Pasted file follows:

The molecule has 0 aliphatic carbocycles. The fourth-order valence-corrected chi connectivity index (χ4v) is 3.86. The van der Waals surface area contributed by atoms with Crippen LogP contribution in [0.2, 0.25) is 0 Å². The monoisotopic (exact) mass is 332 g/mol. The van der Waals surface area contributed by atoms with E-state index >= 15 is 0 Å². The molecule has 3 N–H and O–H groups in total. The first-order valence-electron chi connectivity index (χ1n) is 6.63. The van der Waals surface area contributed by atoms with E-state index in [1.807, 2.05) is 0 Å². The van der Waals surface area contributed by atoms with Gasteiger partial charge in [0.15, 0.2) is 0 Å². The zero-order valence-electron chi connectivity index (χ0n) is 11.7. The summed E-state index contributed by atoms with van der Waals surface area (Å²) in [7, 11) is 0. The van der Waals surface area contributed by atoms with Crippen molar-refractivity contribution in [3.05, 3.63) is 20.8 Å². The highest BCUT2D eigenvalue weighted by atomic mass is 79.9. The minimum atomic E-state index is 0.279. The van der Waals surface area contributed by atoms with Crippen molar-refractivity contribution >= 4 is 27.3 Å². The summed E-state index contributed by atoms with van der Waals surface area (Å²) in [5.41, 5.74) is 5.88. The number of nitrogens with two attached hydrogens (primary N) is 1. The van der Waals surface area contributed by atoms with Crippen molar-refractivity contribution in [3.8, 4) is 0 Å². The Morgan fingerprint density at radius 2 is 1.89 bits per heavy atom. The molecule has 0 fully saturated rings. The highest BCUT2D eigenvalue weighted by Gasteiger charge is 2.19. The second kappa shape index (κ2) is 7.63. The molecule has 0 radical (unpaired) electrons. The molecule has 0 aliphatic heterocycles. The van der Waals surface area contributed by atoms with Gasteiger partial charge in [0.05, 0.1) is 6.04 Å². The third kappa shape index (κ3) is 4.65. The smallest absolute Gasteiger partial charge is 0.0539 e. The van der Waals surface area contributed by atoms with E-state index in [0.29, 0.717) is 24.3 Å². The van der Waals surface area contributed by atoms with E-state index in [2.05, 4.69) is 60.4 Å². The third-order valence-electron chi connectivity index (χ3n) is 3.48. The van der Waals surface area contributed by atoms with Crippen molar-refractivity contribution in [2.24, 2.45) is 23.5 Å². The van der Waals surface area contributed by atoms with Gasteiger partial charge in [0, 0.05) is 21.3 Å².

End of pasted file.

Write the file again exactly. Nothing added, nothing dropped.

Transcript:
The molecule has 0 aliphatic carbocycles. The fourth-order valence-corrected chi connectivity index (χ4v) is 3.86. The van der Waals surface area contributed by atoms with Crippen LogP contribution in [0.2, 0.25) is 0 Å². The monoisotopic (exact) mass is 332 g/mol. The van der Waals surface area contributed by atoms with E-state index >= 15 is 0 Å². The molecule has 3 N–H and O–H groups in total. The first-order valence-electron chi connectivity index (χ1n) is 6.63. The van der Waals surface area contributed by atoms with E-state index in [1.807, 2.05) is 0 Å². The van der Waals surface area contributed by atoms with Gasteiger partial charge in [0.15, 0.2) is 0 Å². The zero-order valence-electron chi connectivity index (χ0n) is 11.7. The summed E-state index contributed by atoms with van der Waals surface area (Å²) in [7, 11) is 0. The van der Waals surface area contributed by atoms with Crippen molar-refractivity contribution in [3.05, 3.63) is 20.8 Å². The highest BCUT2D eigenvalue weighted by atomic mass is 79.9. The minimum atomic E-state index is 0.279. The van der Waals surface area contributed by atoms with Crippen molar-refractivity contribution >= 4 is 27.3 Å². The summed E-state index contributed by atoms with van der Waals surface area (Å²) in [5.41, 5.74) is 5.88. The number of nitrogens with two attached hydrogens (primary N) is 1. The van der Waals surface area contributed by atoms with Crippen molar-refractivity contribution in [3.8, 4) is 0 Å². The Morgan fingerprint density at radius 2 is 1.89 bits per heavy atom. The molecule has 0 fully saturated rings. The highest BCUT2D eigenvalue weighted by Gasteiger charge is 2.19. The second kappa shape index (κ2) is 7.63. The molecule has 0 radical (unpaired) electrons. The molecule has 0 aliphatic heterocycles. The van der Waals surface area contributed by atoms with Gasteiger partial charge in [0.05, 0.1) is 6.04 Å². The third kappa shape index (κ3) is 4.65. The smallest absolute Gasteiger partial charge is 0.0539 e. The van der Waals surface area contributed by atoms with E-state index in [0.29, 0.717) is 24.3 Å². The van der Waals surface area contributed by atoms with E-state index in [2.05, 4.69) is 60.4 Å². The third-order valence-electron chi connectivity index (χ3n) is 3.48. The van der Waals surface area contributed by atoms with Crippen molar-refractivity contribution in [2.24, 2.45) is 23.5 Å². The van der Waals surface area contributed by atoms with Gasteiger partial charge in [0, 0.05) is 21.3 Å².